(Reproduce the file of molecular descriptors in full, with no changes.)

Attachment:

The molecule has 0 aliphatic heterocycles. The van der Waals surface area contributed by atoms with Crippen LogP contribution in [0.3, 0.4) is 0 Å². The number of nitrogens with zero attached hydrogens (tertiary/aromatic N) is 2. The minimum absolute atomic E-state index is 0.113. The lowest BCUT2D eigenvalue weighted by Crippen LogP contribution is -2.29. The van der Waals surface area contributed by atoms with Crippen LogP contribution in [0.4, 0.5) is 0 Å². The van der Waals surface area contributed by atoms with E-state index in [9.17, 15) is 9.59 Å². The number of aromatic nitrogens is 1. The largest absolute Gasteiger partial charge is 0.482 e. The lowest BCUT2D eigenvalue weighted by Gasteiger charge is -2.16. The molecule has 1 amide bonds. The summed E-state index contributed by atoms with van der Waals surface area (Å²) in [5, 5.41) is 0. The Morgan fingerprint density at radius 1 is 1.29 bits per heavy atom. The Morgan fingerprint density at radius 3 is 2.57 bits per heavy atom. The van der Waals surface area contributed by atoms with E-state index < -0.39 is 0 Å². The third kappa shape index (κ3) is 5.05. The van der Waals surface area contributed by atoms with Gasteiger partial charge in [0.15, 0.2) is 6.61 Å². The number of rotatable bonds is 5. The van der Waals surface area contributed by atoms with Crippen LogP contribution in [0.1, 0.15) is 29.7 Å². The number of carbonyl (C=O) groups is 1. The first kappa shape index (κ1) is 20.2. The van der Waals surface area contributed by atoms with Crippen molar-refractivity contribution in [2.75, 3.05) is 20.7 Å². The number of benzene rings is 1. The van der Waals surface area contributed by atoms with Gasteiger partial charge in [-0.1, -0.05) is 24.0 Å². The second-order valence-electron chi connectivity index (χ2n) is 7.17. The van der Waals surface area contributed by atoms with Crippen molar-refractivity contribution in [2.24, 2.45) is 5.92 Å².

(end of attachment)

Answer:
The molecule has 0 aliphatic heterocycles. The van der Waals surface area contributed by atoms with Crippen LogP contribution in [0.3, 0.4) is 0 Å². The number of nitrogens with zero attached hydrogens (tertiary/aromatic N) is 2. The minimum absolute atomic E-state index is 0.113. The lowest BCUT2D eigenvalue weighted by Crippen LogP contribution is -2.29. The van der Waals surface area contributed by atoms with Crippen LogP contribution in [0.4, 0.5) is 0 Å². The van der Waals surface area contributed by atoms with E-state index in [9.17, 15) is 9.59 Å². The number of aromatic nitrogens is 1. The largest absolute Gasteiger partial charge is 0.482 e. The lowest BCUT2D eigenvalue weighted by Gasteiger charge is -2.16. The molecule has 1 amide bonds. The summed E-state index contributed by atoms with van der Waals surface area (Å²) in [5, 5.41) is 0. The Morgan fingerprint density at radius 1 is 1.29 bits per heavy atom. The Morgan fingerprint density at radius 3 is 2.57 bits per heavy atom. The van der Waals surface area contributed by atoms with E-state index < -0.39 is 0 Å². The third kappa shape index (κ3) is 5.05. The van der Waals surface area contributed by atoms with Gasteiger partial charge in [0.15, 0.2) is 6.61 Å². The number of rotatable bonds is 5. The van der Waals surface area contributed by atoms with Crippen LogP contribution in [0.1, 0.15) is 29.7 Å². The number of carbonyl (C=O) groups is 1. The first kappa shape index (κ1) is 20.2. The van der Waals surface area contributed by atoms with Crippen molar-refractivity contribution in [2.75, 3.05) is 20.7 Å². The number of benzene rings is 1. The van der Waals surface area contributed by atoms with Gasteiger partial charge in [-0.1, -0.05) is 24.0 Å². The second-order valence-electron chi connectivity index (χ2n) is 7.17. The van der Waals surface area contributed by atoms with Crippen molar-refractivity contribution in [2.24, 2.45) is 5.92 Å².